Frances Benskin PhD, author, public speaker, facilitator, mentor and youth education adviser has a profound interest in the education of young people today and how they view learning and education regardless of their backgrounds or origin.
‘Black Youths and Schooling in Britain, The Windrush Generation’ addresses how children from various walks of life view education. It covers issues such as: behaviour management in the classroom, disciplining pupils, diversity, language and communication, bullying in schools, exclusion and how children can be engaged in their lessons for a successful outcome.
The 1989 Children’s Act placed the interest of the children first by giving them priority where their welfare is concerned. This change was meant to put an end to some of the harsh discipline and disadvantage that some children encountered previously in some schools and the home. As we see 30 years later there is still a lot to achieve.
The book covers issues such as why many black children are underachieving in British schools and how the effects of race and diversity in Britain today impact on people’s lives daily. The book goes on to explain how race and race relations can interact to give a better understanding of modern society, thus eliminating certain notions that seem offensive but put in the right context can be more acceptable and less harmful.
Where there are different races there is diversity, and where there is diversity, there is bound to be discrimination because people do not always cooperate where equality is concerned. Neither race, racism, inequality nor hostile behaviour needs to create a problem. We need to be aware of the situation which causes those problems and deal with them accordingly rather than to allow things to get out of hand, then look for a solution.
Changes in our society are inevitable but very often they come with a different perspective which will alter patterns of behaviour, from teacher/pupil relationships, relationships between parents and their children and generally society’s reaction to such changes. The book tries to help solve some of the misunderstandings that can arise and offers advice on how to prevent them.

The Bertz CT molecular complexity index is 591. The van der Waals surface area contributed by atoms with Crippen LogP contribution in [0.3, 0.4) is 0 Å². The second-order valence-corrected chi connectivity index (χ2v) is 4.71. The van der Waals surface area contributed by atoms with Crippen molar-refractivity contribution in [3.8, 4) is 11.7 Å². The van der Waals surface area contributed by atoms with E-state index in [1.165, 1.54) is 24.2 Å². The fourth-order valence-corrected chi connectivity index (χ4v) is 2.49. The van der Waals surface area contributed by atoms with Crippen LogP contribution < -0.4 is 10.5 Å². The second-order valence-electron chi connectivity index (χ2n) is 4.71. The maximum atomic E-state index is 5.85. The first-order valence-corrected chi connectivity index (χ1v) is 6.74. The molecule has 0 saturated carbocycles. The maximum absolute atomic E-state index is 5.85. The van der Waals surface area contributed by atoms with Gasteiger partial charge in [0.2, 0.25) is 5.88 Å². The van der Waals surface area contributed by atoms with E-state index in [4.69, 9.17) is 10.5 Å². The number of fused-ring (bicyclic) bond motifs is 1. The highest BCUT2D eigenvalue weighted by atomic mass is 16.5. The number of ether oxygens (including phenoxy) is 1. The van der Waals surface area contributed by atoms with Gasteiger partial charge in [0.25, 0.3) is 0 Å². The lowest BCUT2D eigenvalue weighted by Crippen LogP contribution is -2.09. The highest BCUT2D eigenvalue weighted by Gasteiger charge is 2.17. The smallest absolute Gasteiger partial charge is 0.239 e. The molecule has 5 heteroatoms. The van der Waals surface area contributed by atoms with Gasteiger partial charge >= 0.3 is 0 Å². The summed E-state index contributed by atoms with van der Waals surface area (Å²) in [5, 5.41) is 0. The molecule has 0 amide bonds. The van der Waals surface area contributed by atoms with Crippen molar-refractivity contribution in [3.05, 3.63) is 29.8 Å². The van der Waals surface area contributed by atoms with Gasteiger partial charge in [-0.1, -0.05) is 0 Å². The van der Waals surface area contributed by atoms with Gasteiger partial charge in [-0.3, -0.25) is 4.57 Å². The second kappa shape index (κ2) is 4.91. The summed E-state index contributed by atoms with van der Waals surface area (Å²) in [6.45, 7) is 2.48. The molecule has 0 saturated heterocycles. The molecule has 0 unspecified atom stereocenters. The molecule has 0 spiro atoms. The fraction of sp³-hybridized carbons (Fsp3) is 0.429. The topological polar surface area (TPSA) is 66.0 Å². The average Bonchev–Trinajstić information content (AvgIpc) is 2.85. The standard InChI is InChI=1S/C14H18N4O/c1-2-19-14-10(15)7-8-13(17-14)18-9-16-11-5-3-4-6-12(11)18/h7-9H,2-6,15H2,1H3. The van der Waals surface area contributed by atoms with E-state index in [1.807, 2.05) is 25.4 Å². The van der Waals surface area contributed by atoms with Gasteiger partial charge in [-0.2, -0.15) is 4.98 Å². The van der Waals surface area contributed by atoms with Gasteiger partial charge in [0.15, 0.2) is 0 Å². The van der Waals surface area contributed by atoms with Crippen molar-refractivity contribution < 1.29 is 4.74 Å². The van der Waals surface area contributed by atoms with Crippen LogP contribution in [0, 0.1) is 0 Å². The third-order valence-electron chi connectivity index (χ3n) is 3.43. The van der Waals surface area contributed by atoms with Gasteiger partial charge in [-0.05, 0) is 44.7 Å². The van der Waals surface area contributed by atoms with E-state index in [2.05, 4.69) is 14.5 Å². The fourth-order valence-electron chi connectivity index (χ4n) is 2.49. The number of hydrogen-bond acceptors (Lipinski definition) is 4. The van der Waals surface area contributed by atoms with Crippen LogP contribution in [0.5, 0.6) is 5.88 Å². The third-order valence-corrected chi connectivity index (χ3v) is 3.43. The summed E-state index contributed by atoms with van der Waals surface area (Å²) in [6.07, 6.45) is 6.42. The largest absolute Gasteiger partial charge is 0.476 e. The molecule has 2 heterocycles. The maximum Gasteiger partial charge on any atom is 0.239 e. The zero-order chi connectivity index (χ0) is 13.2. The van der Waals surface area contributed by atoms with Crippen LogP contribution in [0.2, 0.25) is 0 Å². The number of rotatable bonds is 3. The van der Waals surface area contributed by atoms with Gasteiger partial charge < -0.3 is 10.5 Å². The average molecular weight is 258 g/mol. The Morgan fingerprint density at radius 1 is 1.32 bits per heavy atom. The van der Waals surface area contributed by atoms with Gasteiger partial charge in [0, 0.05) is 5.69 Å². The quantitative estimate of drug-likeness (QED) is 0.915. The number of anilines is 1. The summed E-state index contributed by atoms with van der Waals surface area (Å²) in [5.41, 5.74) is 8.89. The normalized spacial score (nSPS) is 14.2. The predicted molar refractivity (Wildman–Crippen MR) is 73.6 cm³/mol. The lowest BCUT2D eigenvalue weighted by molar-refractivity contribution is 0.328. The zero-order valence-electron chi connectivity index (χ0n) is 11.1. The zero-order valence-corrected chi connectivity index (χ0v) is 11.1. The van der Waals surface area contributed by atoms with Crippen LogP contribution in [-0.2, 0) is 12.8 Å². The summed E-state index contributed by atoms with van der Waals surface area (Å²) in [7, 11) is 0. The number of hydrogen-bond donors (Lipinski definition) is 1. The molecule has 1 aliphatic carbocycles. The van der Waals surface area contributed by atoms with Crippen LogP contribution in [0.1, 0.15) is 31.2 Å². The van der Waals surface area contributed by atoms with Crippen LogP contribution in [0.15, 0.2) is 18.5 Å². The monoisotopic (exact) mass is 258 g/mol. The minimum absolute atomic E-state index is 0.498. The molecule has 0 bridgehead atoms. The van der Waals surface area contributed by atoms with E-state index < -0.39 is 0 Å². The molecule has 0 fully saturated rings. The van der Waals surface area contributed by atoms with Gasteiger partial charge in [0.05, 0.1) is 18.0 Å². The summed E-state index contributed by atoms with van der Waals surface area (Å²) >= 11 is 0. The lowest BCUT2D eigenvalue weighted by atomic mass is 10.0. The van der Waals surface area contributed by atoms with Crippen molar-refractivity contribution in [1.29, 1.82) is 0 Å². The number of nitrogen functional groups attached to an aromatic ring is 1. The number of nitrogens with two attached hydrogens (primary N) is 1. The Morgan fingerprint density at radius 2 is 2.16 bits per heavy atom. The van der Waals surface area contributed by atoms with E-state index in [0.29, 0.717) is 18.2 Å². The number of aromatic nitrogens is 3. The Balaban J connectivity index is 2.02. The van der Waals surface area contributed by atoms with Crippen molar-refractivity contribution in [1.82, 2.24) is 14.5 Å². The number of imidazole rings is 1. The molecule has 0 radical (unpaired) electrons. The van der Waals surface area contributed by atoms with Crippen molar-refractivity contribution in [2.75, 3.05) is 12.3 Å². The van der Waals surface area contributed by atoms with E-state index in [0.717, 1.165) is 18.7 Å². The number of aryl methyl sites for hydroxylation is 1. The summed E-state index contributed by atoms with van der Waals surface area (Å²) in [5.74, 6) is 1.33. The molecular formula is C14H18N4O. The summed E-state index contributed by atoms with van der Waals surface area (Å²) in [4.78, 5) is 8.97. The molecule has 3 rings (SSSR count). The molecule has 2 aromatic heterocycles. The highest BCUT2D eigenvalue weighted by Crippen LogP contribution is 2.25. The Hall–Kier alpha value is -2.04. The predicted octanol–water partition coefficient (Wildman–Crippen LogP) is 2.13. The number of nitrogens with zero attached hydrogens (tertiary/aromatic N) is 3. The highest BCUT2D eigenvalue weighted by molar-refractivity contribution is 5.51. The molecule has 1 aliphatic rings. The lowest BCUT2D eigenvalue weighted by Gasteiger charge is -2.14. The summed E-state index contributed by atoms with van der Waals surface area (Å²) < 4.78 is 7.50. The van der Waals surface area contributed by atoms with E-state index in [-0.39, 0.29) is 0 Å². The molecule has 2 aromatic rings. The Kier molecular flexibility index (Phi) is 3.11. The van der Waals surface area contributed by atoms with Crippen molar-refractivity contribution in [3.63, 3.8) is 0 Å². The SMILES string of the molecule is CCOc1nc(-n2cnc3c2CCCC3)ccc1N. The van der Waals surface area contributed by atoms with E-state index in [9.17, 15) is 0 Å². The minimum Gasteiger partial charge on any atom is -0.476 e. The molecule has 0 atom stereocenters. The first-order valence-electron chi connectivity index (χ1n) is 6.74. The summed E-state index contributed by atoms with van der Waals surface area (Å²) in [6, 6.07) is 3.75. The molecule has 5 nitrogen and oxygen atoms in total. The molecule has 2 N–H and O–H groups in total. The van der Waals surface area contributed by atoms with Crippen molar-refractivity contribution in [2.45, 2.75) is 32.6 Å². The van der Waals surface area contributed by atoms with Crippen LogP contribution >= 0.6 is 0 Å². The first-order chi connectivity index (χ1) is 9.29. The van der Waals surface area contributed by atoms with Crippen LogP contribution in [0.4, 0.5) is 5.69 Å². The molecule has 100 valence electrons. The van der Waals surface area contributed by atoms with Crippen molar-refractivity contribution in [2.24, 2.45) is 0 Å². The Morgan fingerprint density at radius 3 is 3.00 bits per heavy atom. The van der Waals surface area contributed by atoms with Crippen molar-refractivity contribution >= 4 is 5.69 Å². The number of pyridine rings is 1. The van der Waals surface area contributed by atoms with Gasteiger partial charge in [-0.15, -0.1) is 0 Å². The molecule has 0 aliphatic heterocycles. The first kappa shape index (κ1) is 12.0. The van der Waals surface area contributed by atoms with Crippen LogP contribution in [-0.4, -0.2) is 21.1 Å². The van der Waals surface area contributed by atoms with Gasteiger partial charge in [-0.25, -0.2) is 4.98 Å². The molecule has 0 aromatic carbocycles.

We need to avoid any barriers that can make children feel isolated, depressed, neglected or not worthwhile. We should see children as minors who need the input and encouragement from those adults who are in a position to give them the right guidance and nurturing that they need for their future development and wellbeing.
How society tackles inequality and discrimination, which are factors that affect many people in schools and society today, needs to be addressed. We need to have a true understanding that our population is evolving and people of different backgrounds, nationalities, cultures and faiths all have an impact on our lives. We should embrace those differences that may seem alien to us, but are in fact a reality of other people’s circumstances.
The Windrush generation has now spanned 70 years since the arrival of the first visible wave of people from the Caribbean to work in Britain. The offspring of those early arrivals are now absorbed into British society but the Home Office mishandling of some of the early settlers wrongly deported back to their country of origin, gave the impression that they are still seen as non-British immigrants who should be excluded from British society.
For further information about the book:
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